4. Alarie, Benjamin and Green, Andrew James, Interventions at the Supreme Court of Canada: Accuracy, Affiliation, and Acceptance (October 8, 2010). Osgoode Hall Law Journal, Vol. 48, No. 3, pp. 381–410, 2010. Available at SSRN:

5. The full list is here. I didn’t clean up the data, so the “Attorney General of Saskatchewan” is treated as different from the “Attorney General for Saskatchewan”. I also didn’t separate the interveners when a group of them filed together.

6. Burgess, Amanda Jane., “Intervenors before the Supreme Court of Canada, 1997–1999: A content analysis.” (2000). Electronic Theses and Dissertations. 2490

7. Criminal Code, RSC 1985, ss. 691-693.

8. There are various theories regarding the nature of amici in the U.S.: interest-group lobbyists, genuine friends of the court or of the parties, or a group of Supreme Court experts who have learned what information the justices crave and who are part of a managed strategy by the parties to win their cases.1 Interveners in Canada have been described as: genuine friends of the court who are trying to help the court make more accurate decisions, interest-groups presenting the best partisan arguments with which the justices can align, or interested third parties that the court listens to in order to increase the legitimacy of its decisions.4

9. This idea was expressed in special episode of the First Mondays podcast, “Amici #7: One Big Superbrief“.

Meanwhile, back in Canada

During the 2015 Federal Election campaign, Mr. Trudeau promised to end first-past-the-post elections in Canada. We voted with the understanding that a Liberal victory would mean the end of first-past-the-post elections. The Liberals won.

Mr. Trudeau and the Liberals made this promise knowing that Canadians are not united against first-past-the-post, nor united around a particular alternative.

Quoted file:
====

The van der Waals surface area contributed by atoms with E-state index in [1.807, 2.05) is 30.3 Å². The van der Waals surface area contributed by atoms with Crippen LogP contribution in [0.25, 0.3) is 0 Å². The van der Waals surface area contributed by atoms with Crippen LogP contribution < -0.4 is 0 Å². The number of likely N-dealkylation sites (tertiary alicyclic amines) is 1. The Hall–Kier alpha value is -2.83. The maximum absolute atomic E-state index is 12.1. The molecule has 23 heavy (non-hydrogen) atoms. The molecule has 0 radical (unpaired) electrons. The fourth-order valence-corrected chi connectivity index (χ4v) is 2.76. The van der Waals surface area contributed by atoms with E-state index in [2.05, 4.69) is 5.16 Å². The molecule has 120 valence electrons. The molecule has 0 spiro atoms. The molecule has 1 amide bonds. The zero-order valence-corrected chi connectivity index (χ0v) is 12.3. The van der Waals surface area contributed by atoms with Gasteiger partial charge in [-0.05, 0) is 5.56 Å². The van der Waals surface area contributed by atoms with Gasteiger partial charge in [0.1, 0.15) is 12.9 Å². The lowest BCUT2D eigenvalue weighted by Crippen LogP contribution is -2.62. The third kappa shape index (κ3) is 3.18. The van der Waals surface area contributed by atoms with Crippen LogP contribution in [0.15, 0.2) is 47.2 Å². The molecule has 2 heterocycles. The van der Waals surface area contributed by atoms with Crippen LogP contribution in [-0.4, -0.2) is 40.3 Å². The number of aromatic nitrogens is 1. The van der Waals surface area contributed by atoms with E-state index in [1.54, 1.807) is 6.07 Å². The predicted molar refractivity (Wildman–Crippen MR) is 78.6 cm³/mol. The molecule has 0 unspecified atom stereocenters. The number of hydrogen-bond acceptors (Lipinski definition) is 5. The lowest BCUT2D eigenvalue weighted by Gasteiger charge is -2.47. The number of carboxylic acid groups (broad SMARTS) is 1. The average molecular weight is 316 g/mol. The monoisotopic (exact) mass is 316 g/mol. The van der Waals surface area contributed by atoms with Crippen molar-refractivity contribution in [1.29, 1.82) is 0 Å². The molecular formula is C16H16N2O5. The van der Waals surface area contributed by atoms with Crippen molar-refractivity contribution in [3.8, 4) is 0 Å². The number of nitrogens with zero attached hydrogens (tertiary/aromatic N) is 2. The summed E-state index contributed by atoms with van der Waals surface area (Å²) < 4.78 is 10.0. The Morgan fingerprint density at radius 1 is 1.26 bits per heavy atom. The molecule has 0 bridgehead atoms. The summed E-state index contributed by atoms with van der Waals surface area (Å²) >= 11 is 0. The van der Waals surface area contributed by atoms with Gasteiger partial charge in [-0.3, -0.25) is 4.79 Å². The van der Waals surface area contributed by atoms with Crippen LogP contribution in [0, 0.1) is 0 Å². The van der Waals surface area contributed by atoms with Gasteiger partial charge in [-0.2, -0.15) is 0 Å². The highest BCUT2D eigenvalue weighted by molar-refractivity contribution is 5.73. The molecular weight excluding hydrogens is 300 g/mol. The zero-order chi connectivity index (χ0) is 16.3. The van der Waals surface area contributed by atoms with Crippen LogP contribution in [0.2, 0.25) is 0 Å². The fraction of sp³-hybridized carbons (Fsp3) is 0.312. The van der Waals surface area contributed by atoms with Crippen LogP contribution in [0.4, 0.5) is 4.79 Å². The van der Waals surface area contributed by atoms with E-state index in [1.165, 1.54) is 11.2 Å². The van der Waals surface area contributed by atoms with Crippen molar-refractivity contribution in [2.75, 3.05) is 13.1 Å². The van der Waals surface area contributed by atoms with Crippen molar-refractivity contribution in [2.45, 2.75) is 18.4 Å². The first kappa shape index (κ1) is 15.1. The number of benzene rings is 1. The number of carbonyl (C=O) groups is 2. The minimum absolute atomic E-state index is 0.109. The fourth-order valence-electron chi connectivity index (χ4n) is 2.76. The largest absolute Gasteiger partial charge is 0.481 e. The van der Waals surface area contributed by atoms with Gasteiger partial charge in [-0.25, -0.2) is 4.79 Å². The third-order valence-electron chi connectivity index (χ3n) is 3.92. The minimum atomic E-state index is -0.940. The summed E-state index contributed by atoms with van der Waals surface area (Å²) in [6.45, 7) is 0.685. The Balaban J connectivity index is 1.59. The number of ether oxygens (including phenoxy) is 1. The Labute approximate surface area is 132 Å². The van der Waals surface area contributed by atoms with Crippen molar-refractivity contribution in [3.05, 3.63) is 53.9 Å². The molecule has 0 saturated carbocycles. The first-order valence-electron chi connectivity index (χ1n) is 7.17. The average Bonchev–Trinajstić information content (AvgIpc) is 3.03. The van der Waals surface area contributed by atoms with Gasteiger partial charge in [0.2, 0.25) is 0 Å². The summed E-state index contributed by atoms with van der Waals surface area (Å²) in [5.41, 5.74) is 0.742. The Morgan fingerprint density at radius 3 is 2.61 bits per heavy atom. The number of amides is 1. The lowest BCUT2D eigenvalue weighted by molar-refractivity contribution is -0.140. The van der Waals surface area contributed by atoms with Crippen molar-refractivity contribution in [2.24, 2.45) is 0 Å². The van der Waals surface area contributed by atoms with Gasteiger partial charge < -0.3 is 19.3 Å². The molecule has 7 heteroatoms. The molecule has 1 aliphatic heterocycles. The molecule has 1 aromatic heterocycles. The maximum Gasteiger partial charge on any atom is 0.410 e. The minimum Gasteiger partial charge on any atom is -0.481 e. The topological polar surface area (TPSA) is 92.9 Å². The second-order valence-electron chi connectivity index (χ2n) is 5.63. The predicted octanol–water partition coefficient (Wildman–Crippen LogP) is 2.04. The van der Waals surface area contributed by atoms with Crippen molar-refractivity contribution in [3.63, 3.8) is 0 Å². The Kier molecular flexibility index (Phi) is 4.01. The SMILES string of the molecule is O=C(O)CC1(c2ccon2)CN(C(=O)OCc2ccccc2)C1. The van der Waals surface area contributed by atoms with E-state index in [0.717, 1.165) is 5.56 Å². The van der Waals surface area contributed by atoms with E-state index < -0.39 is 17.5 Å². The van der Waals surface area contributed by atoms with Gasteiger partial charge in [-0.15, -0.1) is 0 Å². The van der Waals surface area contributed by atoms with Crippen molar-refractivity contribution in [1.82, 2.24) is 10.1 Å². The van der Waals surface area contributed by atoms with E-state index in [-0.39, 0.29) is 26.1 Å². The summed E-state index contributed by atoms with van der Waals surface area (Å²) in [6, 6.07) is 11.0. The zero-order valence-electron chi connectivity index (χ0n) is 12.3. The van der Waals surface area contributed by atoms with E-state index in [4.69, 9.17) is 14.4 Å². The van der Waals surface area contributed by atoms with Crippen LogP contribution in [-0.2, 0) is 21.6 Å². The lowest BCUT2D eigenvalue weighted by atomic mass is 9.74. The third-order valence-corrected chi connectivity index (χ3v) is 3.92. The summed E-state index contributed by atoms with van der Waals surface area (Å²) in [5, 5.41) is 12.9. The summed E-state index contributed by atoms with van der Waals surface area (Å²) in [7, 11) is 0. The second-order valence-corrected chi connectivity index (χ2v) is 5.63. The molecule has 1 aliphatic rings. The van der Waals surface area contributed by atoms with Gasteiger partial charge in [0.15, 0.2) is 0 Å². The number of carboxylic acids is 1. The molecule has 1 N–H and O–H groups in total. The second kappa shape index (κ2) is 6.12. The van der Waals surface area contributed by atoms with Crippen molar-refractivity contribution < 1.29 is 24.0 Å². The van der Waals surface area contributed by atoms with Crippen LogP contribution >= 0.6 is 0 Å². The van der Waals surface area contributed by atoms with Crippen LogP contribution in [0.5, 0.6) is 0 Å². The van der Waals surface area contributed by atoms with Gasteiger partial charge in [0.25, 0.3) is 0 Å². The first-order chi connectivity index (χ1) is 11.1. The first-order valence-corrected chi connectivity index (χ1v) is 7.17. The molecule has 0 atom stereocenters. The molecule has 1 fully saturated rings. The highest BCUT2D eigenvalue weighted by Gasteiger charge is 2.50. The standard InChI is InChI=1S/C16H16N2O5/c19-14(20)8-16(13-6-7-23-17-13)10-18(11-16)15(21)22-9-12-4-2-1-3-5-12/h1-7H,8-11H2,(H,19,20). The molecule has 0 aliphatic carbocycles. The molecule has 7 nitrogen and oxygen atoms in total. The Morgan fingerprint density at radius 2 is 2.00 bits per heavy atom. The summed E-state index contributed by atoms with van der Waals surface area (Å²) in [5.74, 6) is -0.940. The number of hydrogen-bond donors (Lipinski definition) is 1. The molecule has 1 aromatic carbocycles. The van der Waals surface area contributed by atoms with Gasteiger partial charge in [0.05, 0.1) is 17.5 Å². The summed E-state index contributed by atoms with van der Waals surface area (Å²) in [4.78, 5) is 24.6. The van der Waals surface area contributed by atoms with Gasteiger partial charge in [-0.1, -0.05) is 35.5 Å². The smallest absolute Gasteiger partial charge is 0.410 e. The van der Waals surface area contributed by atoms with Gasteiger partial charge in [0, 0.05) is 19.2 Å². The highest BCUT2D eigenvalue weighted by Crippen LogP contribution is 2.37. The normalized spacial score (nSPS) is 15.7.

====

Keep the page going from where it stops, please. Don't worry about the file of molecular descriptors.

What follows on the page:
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In 2005, single-transferrable-vote (STV) was put before British Columbians in a referendum, and 43% voted for the status quo. STV did not reach 60% support and was not adopted.

In 2008, BC held another referendum in which 60% voted for the status quo; 40% for STV.

A survey conducted by the Broadbent Institute just after the 2015 election found that “44% of Canadians prefer one of the proportional voting systems while 43% prefer the status quo, the single member plurality system.” This is consistent with previous surveys and historical data.

Despite the lack of clear consensus for a concrete alternative, the Liberals promised to do the hard work of selecting an alternative, educating the people, and passing the legislation needed to change our electoral system.

Why? Because proportional representation would produce better public policy.

And, they won. Sure, only 39.5% of Canadians voted for the Liberal Party in this past election, but that gave them 54% of the seats in Parliament, and a majority government.

Then, on February 1, 2017, Mr. Trudeau published this mandate letter. It said:

A clear preference for a new electoral system, let alone a consensus, has not emerged. Furthermore, without a clear preference or a clear question, a referendum would not be in Canada’s interest. Changing the electoral system will not be in your mandate.

Mr. Trudeau did not make his promise dependent on a consensus “emerging”. This consensus did not emerge in the past 25 years. It was never going to emerge in 12 months. In his promise, he committed to doing the hard work and expending the political capital to educate Canadians and develop whatever consensus is possible. A plan to passively wait for consensus to “emerge” is no plan at all.